I’ve had a number of dogs over the years. They’ve all been awesome. This was my first dog from when I was about 7. I’m not going to tell you her name as that will get you half way past my banking security and we wouldn’t want that, would we? Anyway, she was the runt of the litter but was awesome for about 12 years. She was just big enough for a game of tug-of-war, just small enough to sleep under just abound any item of furniture that she wanted to and just invisible enough to be able to trip anyone up that she chose. She was smart enough to know when it was time to go on a walk, chilled enough to limit herself to nothing more than a withering look if someone wanted to move her. She was sufficiently clever to learn just enough in the way of tricks so that she could get all the treats she wanted before we gave up trying to teach her any new one. These are all important attributes in a dog and something that you’ll never get from a cat. I’ve nothing against cats as a species; they’ve just not dogs. And they never will be.
Then came Becky. Becky was kinda my sisters dog really but that still brings her into the fold of dogs that I would consider, at least in part, mine. We lived together. I walked her (occasionally) and I played ball with her a lot. Bigger and much faster than our first dog, she was also a lot dumber. However, as I have found out over the years dogs with enough enthusiasm can easily make up for any lack of IQ points and even overcome any other deficit too. Enthusiasm in a dog will always overcome anything else they haven’t got. Period. If you’re looking for a dog to be your BFF, get one with enthusiasm and you can’t go wrong.
Dog number three was Tjeerd. An odd name you may think and you’d be right. This was because he was Dutch. I was living in Holland at this point in my life and in a rather unintentional way swapped a bed for a dog. Tjeerd was a Parson Terrier which is basically a Jack Russel with proper legs. Along with the extended legs, he had the extended enthusiasm too. Mainly for chasing bricks. I kid you not. You may think that chasing bricks is not hard as they have a distinct tendency not to run away, but he chased them none the less and when he caught them, he chewed on them. No one else thought that this was a good idea except Tjeerd. Thankfully his teeth didn’t seem to suffer much for this pastime and so he was passively (on our part) allowed to continue. When not chasing bricks he spent considerable time being photographed. Not that he had much choice in the matter but the was fairly photogenic and was happy to sit still for considerable periods of time whilst people pointed cameras at him. This was usually followed by the awarding of treats for (obviously) being a very good boy. He was and he knew it.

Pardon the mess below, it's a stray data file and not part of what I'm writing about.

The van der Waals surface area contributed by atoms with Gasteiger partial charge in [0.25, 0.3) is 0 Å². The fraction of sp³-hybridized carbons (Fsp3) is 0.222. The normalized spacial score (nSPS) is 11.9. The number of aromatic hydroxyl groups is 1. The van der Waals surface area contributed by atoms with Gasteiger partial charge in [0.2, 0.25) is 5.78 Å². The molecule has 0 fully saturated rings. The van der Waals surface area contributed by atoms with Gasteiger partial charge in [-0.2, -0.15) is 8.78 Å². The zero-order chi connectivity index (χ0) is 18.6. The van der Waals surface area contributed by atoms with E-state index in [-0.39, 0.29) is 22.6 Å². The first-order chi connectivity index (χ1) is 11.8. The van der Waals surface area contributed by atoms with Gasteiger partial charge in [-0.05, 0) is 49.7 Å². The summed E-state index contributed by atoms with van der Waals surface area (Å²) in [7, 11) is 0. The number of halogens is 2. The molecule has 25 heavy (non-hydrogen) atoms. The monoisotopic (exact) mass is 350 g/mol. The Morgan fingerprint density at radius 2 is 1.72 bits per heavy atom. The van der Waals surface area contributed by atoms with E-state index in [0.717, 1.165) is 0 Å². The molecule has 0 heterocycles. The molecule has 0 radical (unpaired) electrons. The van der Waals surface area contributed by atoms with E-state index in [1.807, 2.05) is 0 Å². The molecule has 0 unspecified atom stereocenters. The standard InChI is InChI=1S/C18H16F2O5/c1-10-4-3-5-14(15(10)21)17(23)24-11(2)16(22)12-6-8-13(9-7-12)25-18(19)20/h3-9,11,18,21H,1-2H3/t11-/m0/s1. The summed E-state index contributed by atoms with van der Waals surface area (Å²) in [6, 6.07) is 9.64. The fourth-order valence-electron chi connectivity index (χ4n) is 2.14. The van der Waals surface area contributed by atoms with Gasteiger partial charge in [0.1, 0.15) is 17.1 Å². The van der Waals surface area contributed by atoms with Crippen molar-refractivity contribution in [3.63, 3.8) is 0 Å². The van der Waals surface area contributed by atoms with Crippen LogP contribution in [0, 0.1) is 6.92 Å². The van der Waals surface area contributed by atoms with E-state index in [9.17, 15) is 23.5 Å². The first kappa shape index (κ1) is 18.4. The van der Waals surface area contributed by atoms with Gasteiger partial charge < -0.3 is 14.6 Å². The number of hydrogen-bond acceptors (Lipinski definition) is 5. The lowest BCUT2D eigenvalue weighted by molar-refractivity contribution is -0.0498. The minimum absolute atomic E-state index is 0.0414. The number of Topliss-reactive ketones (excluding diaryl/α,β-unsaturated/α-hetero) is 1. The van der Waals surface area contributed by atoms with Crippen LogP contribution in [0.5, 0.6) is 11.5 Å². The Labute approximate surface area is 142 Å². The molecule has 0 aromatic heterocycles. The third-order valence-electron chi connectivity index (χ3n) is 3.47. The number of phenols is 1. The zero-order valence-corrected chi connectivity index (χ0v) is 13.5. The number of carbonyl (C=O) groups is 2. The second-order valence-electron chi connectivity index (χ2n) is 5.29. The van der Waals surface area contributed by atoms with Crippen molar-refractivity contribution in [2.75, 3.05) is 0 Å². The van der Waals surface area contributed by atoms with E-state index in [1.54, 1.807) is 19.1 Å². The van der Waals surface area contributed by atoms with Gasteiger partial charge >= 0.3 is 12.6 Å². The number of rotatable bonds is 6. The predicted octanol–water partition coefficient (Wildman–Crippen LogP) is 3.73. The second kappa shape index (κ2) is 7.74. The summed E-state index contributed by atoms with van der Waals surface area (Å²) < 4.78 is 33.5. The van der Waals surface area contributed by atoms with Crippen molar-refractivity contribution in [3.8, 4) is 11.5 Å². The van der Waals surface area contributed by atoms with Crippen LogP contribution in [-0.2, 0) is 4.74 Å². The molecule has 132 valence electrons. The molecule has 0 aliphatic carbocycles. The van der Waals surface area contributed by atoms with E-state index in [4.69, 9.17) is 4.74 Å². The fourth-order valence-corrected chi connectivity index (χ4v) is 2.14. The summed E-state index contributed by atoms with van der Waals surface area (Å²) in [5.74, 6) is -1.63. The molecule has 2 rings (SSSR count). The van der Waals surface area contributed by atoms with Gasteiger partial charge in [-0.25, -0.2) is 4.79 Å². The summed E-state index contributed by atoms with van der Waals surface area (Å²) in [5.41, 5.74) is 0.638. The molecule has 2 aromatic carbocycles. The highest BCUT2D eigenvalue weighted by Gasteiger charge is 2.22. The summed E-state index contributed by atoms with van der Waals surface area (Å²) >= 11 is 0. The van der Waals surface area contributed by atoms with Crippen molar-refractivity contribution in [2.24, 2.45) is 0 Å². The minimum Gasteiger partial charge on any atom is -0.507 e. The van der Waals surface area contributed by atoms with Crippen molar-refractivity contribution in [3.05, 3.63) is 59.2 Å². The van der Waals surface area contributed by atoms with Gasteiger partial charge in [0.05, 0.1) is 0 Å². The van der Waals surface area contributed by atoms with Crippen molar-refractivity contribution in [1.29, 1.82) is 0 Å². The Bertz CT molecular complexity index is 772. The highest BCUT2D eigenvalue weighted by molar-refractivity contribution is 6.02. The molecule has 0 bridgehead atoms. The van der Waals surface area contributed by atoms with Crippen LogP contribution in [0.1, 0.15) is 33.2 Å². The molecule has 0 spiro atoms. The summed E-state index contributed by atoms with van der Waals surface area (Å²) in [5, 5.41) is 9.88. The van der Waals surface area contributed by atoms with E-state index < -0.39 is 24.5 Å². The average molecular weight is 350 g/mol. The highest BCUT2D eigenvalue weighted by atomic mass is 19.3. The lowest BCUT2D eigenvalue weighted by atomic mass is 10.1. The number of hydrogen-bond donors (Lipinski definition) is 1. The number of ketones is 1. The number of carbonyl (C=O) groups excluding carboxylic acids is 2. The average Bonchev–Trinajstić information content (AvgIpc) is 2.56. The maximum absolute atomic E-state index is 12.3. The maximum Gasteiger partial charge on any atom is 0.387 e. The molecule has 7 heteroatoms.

Number four is Maddi. Named after one of my partner’s grandfathers (Maddison), Maddi is, I’m fairly sure, the smartest and most cunning dog I’ve had. She knows that she’s the leader of the local dog pack and will protect it from interlopers at all times. She knows exactly what you want her to do and will occasionally oblige by actually doing it. She is the type of fiercely loyal dog that will never leave your side. Not if you want to go to the loo, to have a bath and especially whilst I’m working. Thankfully I work from home which gives her the opportunity to stare at me all day. She is horrified when I leave the house without her but thankfully extremely forgiving when I return. She also has a set bedtime of 9pm. That is to say that she sits by the living room door at 9pm and whines at me to come up stairs with her. If I do not then she makes it very plain that this is not really acceptable behaviour and it’s only because I feed her that she will put up with it. As for moving away from the door or stopping whining, that isn’t going to happen. She wears me down and I’m often in bed by 9:30pm. OK, so I let her sleep on the end of the bed. So sue me.
And then came Bert. Bertie, as he is often called, is also named after one of my partner’s grandfathers. This time, erm, Bertie. He is too small for a real game of tug of war, he doesn’t have the attention span to maintain a game with any toy. He can’t resist replying to any neighbourhood dog that dares to utter a bark. He can’t resist chasing a squirrel and he really can’t resist chasing birds, even if they are sitting on telegraph wires 25ft up in the air. He can’t resist chasing any ball that you throw, but it is entirely possible he will get bored and drop it half way on the way to bringing it back to you. But in all of these things he brings more enthusiasm to the party than you can throw a stick at. The enthusiasm is endless. Unbounded. Relentless. If only he could keep it focused on just one thing, he could overcome any adversity and defeat any foe. But he can’t. He is as fickle as a fickle thing in Fickleland. He is almost as fickle as he is enthusiastic. He will go far.